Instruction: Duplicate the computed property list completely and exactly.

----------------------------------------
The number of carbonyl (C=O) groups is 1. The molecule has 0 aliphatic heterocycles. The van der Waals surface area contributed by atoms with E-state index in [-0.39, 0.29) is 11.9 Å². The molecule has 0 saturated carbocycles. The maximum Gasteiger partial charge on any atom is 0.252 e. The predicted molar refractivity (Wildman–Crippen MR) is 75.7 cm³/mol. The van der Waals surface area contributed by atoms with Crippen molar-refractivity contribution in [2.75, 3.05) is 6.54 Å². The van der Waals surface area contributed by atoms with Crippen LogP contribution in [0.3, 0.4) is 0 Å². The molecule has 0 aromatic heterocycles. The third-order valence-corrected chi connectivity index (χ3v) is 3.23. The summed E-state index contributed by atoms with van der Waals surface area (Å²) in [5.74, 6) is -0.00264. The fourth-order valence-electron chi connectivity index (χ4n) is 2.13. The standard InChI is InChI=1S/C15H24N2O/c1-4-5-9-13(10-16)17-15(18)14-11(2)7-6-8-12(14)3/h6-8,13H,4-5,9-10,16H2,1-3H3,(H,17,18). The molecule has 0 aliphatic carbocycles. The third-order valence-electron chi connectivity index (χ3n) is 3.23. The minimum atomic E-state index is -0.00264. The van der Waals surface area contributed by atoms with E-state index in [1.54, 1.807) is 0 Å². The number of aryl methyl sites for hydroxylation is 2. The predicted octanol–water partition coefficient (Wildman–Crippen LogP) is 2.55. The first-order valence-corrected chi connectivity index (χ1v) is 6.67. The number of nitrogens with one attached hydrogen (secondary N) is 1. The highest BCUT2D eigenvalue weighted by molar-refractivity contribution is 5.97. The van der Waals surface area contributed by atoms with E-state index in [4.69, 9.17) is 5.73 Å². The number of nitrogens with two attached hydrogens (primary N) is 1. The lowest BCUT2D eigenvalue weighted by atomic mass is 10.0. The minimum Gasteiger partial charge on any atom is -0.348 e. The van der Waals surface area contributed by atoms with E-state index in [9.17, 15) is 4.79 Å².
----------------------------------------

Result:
The number of carbonyl (C=O) groups is 1. The molecule has 0 aliphatic heterocycles. The van der Waals surface area contributed by atoms with E-state index in [-0.39, 0.29) is 11.9 Å². The molecule has 0 saturated carbocycles. The maximum Gasteiger partial charge on any atom is 0.252 e. The predicted molar refractivity (Wildman–Crippen MR) is 75.7 cm³/mol. The van der Waals surface area contributed by atoms with Crippen molar-refractivity contribution in [2.75, 3.05) is 6.54 Å². The van der Waals surface area contributed by atoms with Crippen LogP contribution in [0.3, 0.4) is 0 Å². The molecule has 0 aromatic heterocycles. The third-order valence-corrected chi connectivity index (χ3v) is 3.23. The summed E-state index contributed by atoms with van der Waals surface area (Å²) in [5.74, 6) is -0.00264. The fourth-order valence-electron chi connectivity index (χ4n) is 2.13. The standard InChI is InChI=1S/C15H24N2O/c1-4-5-9-13(10-16)17-15(18)14-11(2)7-6-8-12(14)3/h6-8,13H,4-5,9-10,16H2,1-3H3,(H,17,18). The molecule has 0 aliphatic carbocycles. The third-order valence-electron chi connectivity index (χ3n) is 3.23. The minimum atomic E-state index is -0.00264. The van der Waals surface area contributed by atoms with E-state index in [1.54, 1.807) is 0 Å². The number of aryl methyl sites for hydroxylation is 2. The predicted octanol–water partition coefficient (Wildman–Crippen LogP) is 2.55. The first-order valence-corrected chi connectivity index (χ1v) is 6.67. The number of nitrogens with one attached hydrogen (secondary N) is 1. The highest BCUT2D eigenvalue weighted by molar-refractivity contribution is 5.97. The van der Waals surface area contributed by atoms with E-state index in [4.69, 9.17) is 5.73 Å². The number of nitrogens with two attached hydrogens (primary N) is 1. The lowest BCUT2D eigenvalue weighted by atomic mass is 10.0. The minimum Gasteiger partial charge on any atom is -0.348 e. The van der Waals surface area contributed by atoms with E-state index in [9.17, 15) is 4.79 Å².